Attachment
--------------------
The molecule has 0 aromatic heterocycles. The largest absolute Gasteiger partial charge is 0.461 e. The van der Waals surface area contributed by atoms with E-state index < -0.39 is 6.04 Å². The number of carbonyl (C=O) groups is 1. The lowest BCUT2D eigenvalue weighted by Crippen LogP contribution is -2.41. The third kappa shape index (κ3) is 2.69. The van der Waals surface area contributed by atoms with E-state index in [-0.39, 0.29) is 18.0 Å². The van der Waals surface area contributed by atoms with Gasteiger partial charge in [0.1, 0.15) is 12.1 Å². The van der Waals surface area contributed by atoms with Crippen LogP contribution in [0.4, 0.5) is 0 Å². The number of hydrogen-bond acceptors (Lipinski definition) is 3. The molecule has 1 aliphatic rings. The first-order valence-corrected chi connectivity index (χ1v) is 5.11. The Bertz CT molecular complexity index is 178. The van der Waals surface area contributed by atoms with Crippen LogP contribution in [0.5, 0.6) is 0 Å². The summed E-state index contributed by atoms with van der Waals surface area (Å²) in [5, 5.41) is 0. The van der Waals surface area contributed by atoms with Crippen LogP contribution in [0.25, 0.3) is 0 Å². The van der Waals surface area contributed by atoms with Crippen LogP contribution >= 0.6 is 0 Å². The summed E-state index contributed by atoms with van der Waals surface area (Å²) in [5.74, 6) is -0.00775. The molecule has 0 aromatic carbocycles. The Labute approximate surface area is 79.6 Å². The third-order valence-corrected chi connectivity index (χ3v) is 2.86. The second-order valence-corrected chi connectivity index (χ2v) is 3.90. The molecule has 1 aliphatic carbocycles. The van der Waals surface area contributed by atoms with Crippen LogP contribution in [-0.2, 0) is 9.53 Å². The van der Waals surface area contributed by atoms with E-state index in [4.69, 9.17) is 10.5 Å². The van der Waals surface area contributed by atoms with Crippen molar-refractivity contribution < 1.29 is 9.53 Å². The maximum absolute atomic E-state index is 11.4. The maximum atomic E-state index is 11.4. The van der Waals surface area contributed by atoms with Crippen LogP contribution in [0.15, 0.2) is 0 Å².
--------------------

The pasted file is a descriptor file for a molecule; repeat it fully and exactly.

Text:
The molecule has 0 aromatic heterocycles. The largest absolute Gasteiger partial charge is 0.461 e. The van der Waals surface area contributed by atoms with E-state index < -0.39 is 6.04 Å². The number of carbonyl (C=O) groups is 1. The lowest BCUT2D eigenvalue weighted by Crippen LogP contribution is -2.41. The third kappa shape index (κ3) is 2.69. The van der Waals surface area contributed by atoms with E-state index in [-0.39, 0.29) is 18.0 Å². The van der Waals surface area contributed by atoms with Gasteiger partial charge in [0.1, 0.15) is 12.1 Å². The van der Waals surface area contributed by atoms with Crippen LogP contribution in [0.4, 0.5) is 0 Å². The number of hydrogen-bond acceptors (Lipinski definition) is 3. The molecule has 1 aliphatic rings. The first-order valence-corrected chi connectivity index (χ1v) is 5.11. The Bertz CT molecular complexity index is 178. The van der Waals surface area contributed by atoms with Crippen LogP contribution in [0.5, 0.6) is 0 Å². The summed E-state index contributed by atoms with van der Waals surface area (Å²) in [5, 5.41) is 0. The van der Waals surface area contributed by atoms with Crippen LogP contribution in [0.25, 0.3) is 0 Å². The van der Waals surface area contributed by atoms with Crippen LogP contribution >= 0.6 is 0 Å². The summed E-state index contributed by atoms with van der Waals surface area (Å²) in [5.74, 6) is -0.00775. The molecule has 0 aromatic carbocycles. The Labute approximate surface area is 79.6 Å². The third-order valence-corrected chi connectivity index (χ3v) is 2.86. The second-order valence-corrected chi connectivity index (χ2v) is 3.90. The molecule has 1 aliphatic carbocycles. The van der Waals surface area contributed by atoms with Crippen LogP contribution in [-0.2, 0) is 9.53 Å². The van der Waals surface area contributed by atoms with E-state index in [4.69, 9.17) is 10.5 Å². The van der Waals surface area contributed by atoms with Crippen molar-refractivity contribution < 1.29 is 9.53 Å². The maximum absolute atomic E-state index is 11.4. The maximum atomic E-state index is 11.4. The van der Waals surface area contributed by atoms with Crippen LogP contribution in [0.15, 0.2) is 0 Å².